Newspaper of The New York Herald, December 16, 1843, Page 2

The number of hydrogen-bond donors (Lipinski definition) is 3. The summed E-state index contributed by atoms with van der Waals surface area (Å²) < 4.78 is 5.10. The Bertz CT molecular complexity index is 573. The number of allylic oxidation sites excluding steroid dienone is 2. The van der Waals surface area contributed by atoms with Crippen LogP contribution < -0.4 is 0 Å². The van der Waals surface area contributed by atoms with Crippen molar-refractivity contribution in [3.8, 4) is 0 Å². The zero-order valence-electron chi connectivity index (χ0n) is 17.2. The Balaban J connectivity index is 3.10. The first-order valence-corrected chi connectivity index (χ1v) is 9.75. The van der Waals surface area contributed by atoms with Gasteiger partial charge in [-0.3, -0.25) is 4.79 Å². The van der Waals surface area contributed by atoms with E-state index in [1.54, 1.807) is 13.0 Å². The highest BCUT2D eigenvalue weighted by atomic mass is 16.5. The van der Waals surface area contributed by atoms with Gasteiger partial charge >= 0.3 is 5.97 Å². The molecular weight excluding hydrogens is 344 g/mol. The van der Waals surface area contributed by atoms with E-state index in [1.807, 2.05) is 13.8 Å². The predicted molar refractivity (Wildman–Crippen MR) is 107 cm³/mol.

Newspaper of The New York Herald dated December 16, 1843 Page 2